Something a little different for this trip report; a comparison of two competing carriers in the German domestic market - Lufthansa and EasyJet. As ever, the report is copied in its entirety below, but additional photographs are available via this link: https://www.portcullismagazine.com/post ... n-domestic Introduction:
When one thinks of domestic travel in Germany, it is only natural for the mind to drift towards the Deutsche Bahn and the high-speed ICE, which reaches speeds of up to 186 mph. Despite such impressive speeds, a journey from Stuttgart to Berlin still takes an average of six hours, while a journey from Munich to Berlin (traversing the newly-inaugurated, purpose-built high-speed line) takes around four. Moreover, German railways stations tend to be...unpleasant to say the least.
Unsurprisingly, then, there is much demand for domestic flights. The collapse of Air Berlin in late 2017 left a large void in the market which was filled by Lufthansa Group and EasyJet. The former operate mainline services from Frankfurt and Munich to airports across Germany, while non-hub routes are flown by Eurowings, Lufthansa's low-cost daughter airline. British airline EasyJet, meanwhile, has become a major player in virtually no time at all, having quickly established a hub at Berlin Tegel Airport and taken on a number of aircraft from Air Berlin in the wake of their collapse. As a general rule, all three airlines operate domestic flights with A320-series aircraft, although Lufthansa has notably deployed both the Boeing 747 and Airbus A340 on multiple occasions. This review will compare Lufthansa and EasyJet in order to determine which one offers the best value for money and passenger experience.Above:
Eurowings, Lufthansa's low-cost daughter airline. Routing and Price:
My flight with Lufthansa was from Munich to Berlin, and my flight with EasyJet was from Berlin to Stuttgart. While not the same route, the distances and service levels involved are comparable. Both flights were booked 12 days in advance, and I selected the cheapest fares available. For Lufthansa, this was the "Economy Light" fare, which cost €90. For EasyJet, this was the "Standard Fare", which came in at €77. Neither fare included seat selection or hold baggage and entitled me simply to a seat and one cabin bag, making both fares very attractive prospects for business travellers making a day trip to the capital. While both airlines encourage passengers to print out their boarding passes prior to travel, EasyJet does not offer the option to print them at the airport. Above:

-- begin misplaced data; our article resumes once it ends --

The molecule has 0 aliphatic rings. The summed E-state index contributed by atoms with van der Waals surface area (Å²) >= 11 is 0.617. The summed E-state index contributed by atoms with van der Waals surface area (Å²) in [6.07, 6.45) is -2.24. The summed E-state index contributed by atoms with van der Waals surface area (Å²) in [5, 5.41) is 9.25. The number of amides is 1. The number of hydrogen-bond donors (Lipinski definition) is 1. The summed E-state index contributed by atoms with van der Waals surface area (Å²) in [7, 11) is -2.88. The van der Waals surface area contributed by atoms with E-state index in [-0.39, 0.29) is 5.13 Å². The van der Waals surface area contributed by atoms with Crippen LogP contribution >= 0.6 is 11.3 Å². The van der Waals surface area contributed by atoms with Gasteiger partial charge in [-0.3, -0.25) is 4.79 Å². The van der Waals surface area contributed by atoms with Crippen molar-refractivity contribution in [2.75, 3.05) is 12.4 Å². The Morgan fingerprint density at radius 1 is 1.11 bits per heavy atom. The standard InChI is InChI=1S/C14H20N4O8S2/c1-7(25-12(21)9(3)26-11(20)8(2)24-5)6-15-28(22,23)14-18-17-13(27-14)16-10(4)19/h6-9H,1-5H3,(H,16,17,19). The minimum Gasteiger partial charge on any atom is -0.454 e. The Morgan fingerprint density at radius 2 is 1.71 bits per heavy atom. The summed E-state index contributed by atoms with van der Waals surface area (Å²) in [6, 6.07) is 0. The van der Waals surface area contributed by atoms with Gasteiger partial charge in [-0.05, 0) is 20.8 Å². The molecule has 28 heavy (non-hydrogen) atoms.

No matter which airline you choose, there is no avoiding the fact that Berlin Tegel Airport is a dump. Cabin Comfort:
Lufthansa offers a seat pitch of 30-inches, compared with 29-inches aboard EasyJet. While both airlines have installed slimline seating in their short-haul cabins and the difference in pitch is only one inch, the EasyJet cabin does feel noticeably more cramped. This isn't a huge problem for a flight of one hour, but it is something to consider nonetheless.
Neither airline offers at-seat in-flight entertainment, but most Lufthansa aircraft offer WiFi, and EasyJet is in the process of rolling-out in-flight entertainment streaming for personal devices. If Lufthansa deploys a Boeing 747 or Airbus A340 on the route, you can expect a personal IFE screen and a seat pitch of 31 inches, but this is the exception not the rule. In-Flight Service:
Lufthansa is markedly superior in this category. Even the cheapest economy fare entitles a passenger to a free drink (alcoholic or non-alcoholic) and a small snack, which is the perfect service offering for a flight of such a short length. Aboard EasyJet, meanwhile, all snacks and beverages are buy-on-board (BOB). During my flight, I enjoyed a Rekorderlig Strawberry and Lime Cider, which is priced at 4.50GBP/€6 - quite expensive for a 330ml can.
Flight Attendants onboard both of my flights were friendly, but, subjective as it is, I would conclude that the Lufthansa crew was warmer and more eager to assist with requests than the EasyJet crew. It is also worth noting here that EasyJet is a British airline, and only one member of the crew aboard my flight was a native German speaker. One more seemed to have a basic grasp of the language (certainly sufficient to sell drinks and snacks), but the third FA was unable to speak a word of German. That didn't detract from my experience, as I am a native English speaker, but it could be problematic for German passengers who either do not speak English or do not have confidence speaking English. Lufthansa crews, meanwhile, are generally competent in both languages. Above:
Time to come clean, I actually flew on an Airbus A340, not a plain old A320, with Lufthansa. Conclusion:
Both airlines offer solid and friendly service, but based on my experience Lufthansa is the better of the two. The onboard service was a more polished and personal than EasyJet, while the inclusion of free drinks and snacks on such a short flight was a very welcome addition. In terms of price, the two were quite comparable, but it is important to note that EasyJet does often offer much cheaper fares if one were to book further in advance than I did. Both products are pitched at the business traveller and are very well-suited thereto, providing very attractive competition to the Deutsche Bahn. EasyJet deserves some extra credit for being the plucky Brit taking on the German behemoth in its own backyard, providing much-needed competition and doing quite well in the process. While I have judged Lufthansa to be the better of the two, I certainly would not hesitate to choose EasyJet again if the price and schedule were right.